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lem77

C++ Objects or pointers to them

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Hi all, another noob question by me ;) I´m generally wondering what is the difference between using an Object "directly" or using an pointer to the object. E.g. what is the difference in using a) std::map<std::string, CModel> b) std::map<std::string, *CModel> Is it only that with pointer I´m allocating memory with "new"? Thanks guys

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In the pointer version the object itself is stored in the map and with a pointer, only the adress to the object.
You can pass a object that was allocated with new to the non-pointer version too.
The map will store a copy of it.

For large objects the pointer version is the better one, for small objects, like ints the non-pointer version is the better one.

If you're using the pointer version, You could use boost::shared_pointer (www.boost.org) so you don't have to think about deleting your objects later manually.

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Well one of the key differences, besides from how they are allocated is how you store them, and pass them between objects. In the example you posted, if CModel was very large, like a kilobyte in size - unlikely, but this is just an example - then adding objects to the map would be quite inefficient, as for each CModel a full kilobyte has to be copied. In the later example only 4 bytes has to be moved into the map.

Another major difference is that the object stored in the first map is a copy of the first object, whereas the second is a pointer to the original. This is important if the destructor of CModel releases any memory, or performs other similar activities.

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The main difference comes into play when you use objects in function parameters or return values. When you return a pointer or pass a pointer to an object, you are only passing 4 bytes. If you pass or return an unreferenced object, you create a new copy of the object which causes that objects construction and copy methods to be called. So in short, it makes your program faster to us pointers or referenced objects as method parameters and return types.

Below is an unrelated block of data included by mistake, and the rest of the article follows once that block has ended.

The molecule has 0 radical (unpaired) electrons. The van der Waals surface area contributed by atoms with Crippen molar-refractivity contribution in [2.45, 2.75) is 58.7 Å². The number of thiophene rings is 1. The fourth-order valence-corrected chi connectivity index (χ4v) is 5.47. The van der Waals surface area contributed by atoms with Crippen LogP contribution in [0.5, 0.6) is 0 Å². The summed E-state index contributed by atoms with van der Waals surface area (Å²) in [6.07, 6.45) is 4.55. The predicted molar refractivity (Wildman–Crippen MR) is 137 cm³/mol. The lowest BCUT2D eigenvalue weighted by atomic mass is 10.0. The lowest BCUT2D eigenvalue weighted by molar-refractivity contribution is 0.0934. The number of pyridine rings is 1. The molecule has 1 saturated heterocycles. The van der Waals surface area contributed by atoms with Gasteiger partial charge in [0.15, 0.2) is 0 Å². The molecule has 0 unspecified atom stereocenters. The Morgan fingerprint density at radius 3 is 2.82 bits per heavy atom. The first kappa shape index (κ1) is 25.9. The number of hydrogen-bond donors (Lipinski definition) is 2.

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thx dudes

Quote:
Original post by stro
In the later example only 4 bytes has to be moved into the map.


I understand that. Since I´m trying to followe manager-pattern wherever I can, I don´t have trouble with function arguments, since I try to avoid them (I keep it simple, since I am a noob :D )

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There is an issue when you insert things into the map. If you insert a pointer whoever does the insertion is still responsible for memory management. That means something like this will cause problems.



std::map<int, *CModel> myMap;

void storeModel(void)
{
CModel cm; //Create a cm on the stack.
myMap.insert(1, &cm); //Inserting the address of cm.
} //Function returns and cm is destoyed. What does the map entry point to?



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I had troubles there before. So whats the matter?
How/Where should I create cm ?

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Quote:
Original post by lem77
I had troubles there before. So whats the matter?
How/Where should I create cm ?



You could do this:


std::map&lt;int, CModel*&gt; myMap;

void storeModel(void)
{
CModel *pCM = new CModel; //Create a cm in the HEAP.
myMap.insert(1, pCM); //Inserting a pointer to cm.
}



Then, when your application is ending, or when you wish to clear out myMap, you'll need a function to iterate through the map and delete the pointers to CModels. That way, you don't have memory leaks.

If you don't want to use iterators, do something like this:


CModel *pModel = NULL;
for( unsigned int i = 0; i &lt; myMap.size(); ++i )
{
pModel = myMap[ i ];
delete pModel;
pModel = NULL;
}



Or, if you like iterators, do something like this:


CModel *pModel = NULL;
std::map&lt;int, CModel*&gt;::iterator itt;
for( itt = myMap.begin(); itt != myMap.end(); ++itt )
{
pModel = (*itt).second;
delete pModel;
pModel = NULL;
}

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As an aside you might want to think about using std::auto_ptr or std::tr1::shared_ptr<> to try to avoid memory leakage. boost also provide an implementation of the sharded_ptr<> template.

If you are concerned about memory leakage try to use these.

You might still want to avoid dangling pointers so seting the pointer in your map to 0 or null would still be required after the object being pointed to was released back to the heap.

:)

Oh. I was told (on gamedev) that it is better to use std::pair<> to insert into maps:


std::map<int, CModel*> myMap;
typedef std::pair<int, CModel*> myMapPair;

void storeModel(void)
{
CModel *pCM = new CModel; //Create a cm in the HEAP.
myMap.insert(myMapPair(1, pCM)); //Inserting a pointer to cm.
}




Hope this helpsa little.

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Heyho, thx guys.

I dont want to use boost, as it is somewhat overhead. Maybe i try (Paul Nettles?) memory_manager, when my project grows bigger ...

What is this syntax???
std::map<int, CModel*> myMap;
Never saw it before.

I want to make a ModelManager (as u guys guessed :D)

If in the manager I have a store-function like garyfletcher/sanity asylum mentioned, when should i delete the pointer and where?
Do I need a release-function where I iterate the pointers in the map and destroy them?
Do I understand it the right way?

Thanx again, great help!

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